A former county Drug and Alcohol Services employee has sued the county, saying her department was rife with racism and that she was harassed when she refused to take part in the culture.
The lawsuit — filed July 11 against the Drug and Alcohol Services Department, director Star Graber and employees Vicky Wolf and Debbie White—seeks unlimited damages, according to court documents.
The suit alleges Natalia Acosta was retaliated against and forced to work in a racially hostile environment and that the department did nothing to prevent the discrimination and harassment.
Assistant County Counsel Wyatt Cash said his office has not yet been served with the lawsuit and had no comment.
A lawsuit represents only one side of a case.
Acosta, a Mexican-American, was hired Jan. 31, 2006, as a counselor in the department. She said harassment began immediately, with employees creating an us-versus- them mentality between white and Mexican-American employees.
“On (Acosta’s) first day at work, another county drug and alcohol services employee, defendant
Vicky Wolf, asked (Acosta) if she was Mexican and if she spoke Spanish,” the lawsuit showed. “When (Acosta) answered yes to both, defendant Wolf said … it was good because there were only five of us and us Mexicans need to stick together.”
Over the next several months Acosta said Wolf repeatedly made disparaging remarks about white co-workers.
“Wolf displayed open hostility to other white employees and promoted a racially-based environment of us against them,” the suit reads.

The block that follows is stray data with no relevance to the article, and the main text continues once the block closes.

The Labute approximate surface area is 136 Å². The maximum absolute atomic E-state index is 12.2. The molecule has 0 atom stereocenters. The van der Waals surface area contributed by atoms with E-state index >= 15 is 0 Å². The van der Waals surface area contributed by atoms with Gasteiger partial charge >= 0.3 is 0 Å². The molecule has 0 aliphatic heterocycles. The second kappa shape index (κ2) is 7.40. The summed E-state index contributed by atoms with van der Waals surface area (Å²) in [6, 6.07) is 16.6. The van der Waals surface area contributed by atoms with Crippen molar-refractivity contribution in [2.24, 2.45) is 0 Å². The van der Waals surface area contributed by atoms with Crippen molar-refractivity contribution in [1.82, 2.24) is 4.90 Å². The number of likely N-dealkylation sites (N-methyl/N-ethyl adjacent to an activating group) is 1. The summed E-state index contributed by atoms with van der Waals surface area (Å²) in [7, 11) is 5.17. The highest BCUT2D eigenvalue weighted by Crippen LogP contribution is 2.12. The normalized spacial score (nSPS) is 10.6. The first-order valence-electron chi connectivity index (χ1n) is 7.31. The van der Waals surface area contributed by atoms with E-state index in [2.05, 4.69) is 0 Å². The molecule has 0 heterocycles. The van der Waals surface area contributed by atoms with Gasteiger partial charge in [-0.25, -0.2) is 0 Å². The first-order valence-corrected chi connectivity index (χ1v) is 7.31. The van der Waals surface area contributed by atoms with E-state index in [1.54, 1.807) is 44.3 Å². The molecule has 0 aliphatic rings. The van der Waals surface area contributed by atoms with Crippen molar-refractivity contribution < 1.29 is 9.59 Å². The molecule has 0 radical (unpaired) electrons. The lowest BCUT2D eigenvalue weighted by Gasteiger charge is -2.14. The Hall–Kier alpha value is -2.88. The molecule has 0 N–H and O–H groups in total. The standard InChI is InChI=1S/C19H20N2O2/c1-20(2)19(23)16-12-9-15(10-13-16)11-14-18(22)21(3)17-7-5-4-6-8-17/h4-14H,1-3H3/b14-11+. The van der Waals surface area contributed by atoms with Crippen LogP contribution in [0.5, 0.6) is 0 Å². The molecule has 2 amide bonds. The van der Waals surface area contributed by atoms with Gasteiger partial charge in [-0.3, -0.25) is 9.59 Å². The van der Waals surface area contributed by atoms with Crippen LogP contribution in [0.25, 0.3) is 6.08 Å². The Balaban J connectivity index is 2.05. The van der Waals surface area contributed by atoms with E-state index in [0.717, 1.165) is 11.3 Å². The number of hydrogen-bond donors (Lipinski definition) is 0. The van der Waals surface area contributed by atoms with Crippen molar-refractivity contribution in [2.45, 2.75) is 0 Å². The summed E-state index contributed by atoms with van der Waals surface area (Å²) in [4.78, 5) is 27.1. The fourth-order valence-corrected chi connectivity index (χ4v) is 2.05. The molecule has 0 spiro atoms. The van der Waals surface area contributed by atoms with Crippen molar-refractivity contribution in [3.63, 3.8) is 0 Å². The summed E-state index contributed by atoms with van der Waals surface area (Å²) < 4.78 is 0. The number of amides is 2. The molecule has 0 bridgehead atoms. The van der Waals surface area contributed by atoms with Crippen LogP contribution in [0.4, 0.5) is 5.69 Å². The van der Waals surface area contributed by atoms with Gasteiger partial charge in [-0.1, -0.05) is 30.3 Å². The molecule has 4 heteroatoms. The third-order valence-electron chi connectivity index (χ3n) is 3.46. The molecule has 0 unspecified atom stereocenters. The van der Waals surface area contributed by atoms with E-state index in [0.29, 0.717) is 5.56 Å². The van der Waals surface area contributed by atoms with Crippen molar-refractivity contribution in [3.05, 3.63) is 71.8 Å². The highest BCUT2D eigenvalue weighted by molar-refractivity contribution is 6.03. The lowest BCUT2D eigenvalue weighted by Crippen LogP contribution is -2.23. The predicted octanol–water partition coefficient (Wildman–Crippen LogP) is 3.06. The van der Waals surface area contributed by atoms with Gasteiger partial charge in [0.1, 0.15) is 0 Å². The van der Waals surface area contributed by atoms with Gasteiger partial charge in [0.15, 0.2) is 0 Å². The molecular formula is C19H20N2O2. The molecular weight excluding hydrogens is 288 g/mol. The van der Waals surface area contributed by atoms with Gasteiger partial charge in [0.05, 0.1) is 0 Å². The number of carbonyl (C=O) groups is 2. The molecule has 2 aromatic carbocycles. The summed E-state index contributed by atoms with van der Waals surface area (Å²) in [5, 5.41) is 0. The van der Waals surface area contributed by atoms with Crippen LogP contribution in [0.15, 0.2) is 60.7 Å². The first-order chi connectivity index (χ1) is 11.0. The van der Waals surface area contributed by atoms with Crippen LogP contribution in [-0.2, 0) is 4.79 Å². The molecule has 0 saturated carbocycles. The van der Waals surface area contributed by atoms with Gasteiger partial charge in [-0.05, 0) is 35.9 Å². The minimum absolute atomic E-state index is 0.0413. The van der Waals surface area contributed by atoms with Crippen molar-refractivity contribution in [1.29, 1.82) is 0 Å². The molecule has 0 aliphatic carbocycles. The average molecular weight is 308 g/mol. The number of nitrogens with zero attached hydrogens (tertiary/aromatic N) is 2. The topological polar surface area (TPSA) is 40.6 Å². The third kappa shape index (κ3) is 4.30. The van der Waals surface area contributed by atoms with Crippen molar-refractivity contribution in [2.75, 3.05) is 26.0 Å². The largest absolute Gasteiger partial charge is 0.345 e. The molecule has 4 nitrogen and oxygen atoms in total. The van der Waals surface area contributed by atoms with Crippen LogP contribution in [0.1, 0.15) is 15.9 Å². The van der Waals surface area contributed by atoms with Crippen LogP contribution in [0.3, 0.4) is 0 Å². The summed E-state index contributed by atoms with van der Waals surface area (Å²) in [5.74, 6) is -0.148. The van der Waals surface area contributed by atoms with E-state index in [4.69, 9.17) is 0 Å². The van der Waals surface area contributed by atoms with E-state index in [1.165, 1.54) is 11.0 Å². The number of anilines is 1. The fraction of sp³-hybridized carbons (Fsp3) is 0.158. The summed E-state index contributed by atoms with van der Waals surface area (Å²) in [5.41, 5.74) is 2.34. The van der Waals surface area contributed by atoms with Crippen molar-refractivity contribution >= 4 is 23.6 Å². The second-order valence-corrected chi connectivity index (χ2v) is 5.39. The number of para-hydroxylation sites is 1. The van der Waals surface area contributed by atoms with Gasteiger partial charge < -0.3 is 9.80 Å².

Other employees also are accused in the suit of contributing to the hostile environment.
When Acosta remained friendly with white employees, tensions rose between her and nonwhite co-workers, according to the lawsuit. She filed a complaint about the conditions with a supervisor.
Shortly thereafter, Acosta claims, retaliation started and Graber, Wolf and White would slam doors in Acosta’s face, not interact with her in a professional manner and respond to her with scowls and silence, the lawsuit said.
Graber is accused of further retaliating against Acosta by criticizing work she had praised before the complaint.
It is unknown if the complaint was investigated.
Acosta left the agency June 15, 2006, because of the work environment, according to the lawsuit.
After filing an unemployment compensation claim that the county rejected, Acosta’s Grover Beach attorney, David Hagan, said it was ultimately approved after a hearing about the working environment.
“It really is an unusual situation,” Hagan said. “It’s a situation where the principles of racial harmony are certainly not being taken seriously.
“… My client is a bilingual minority, and she found herself in a situation where she was expected to pick sides. It just seems really unusual in 2006 that that would be going on.”
See a copy of the lawsuit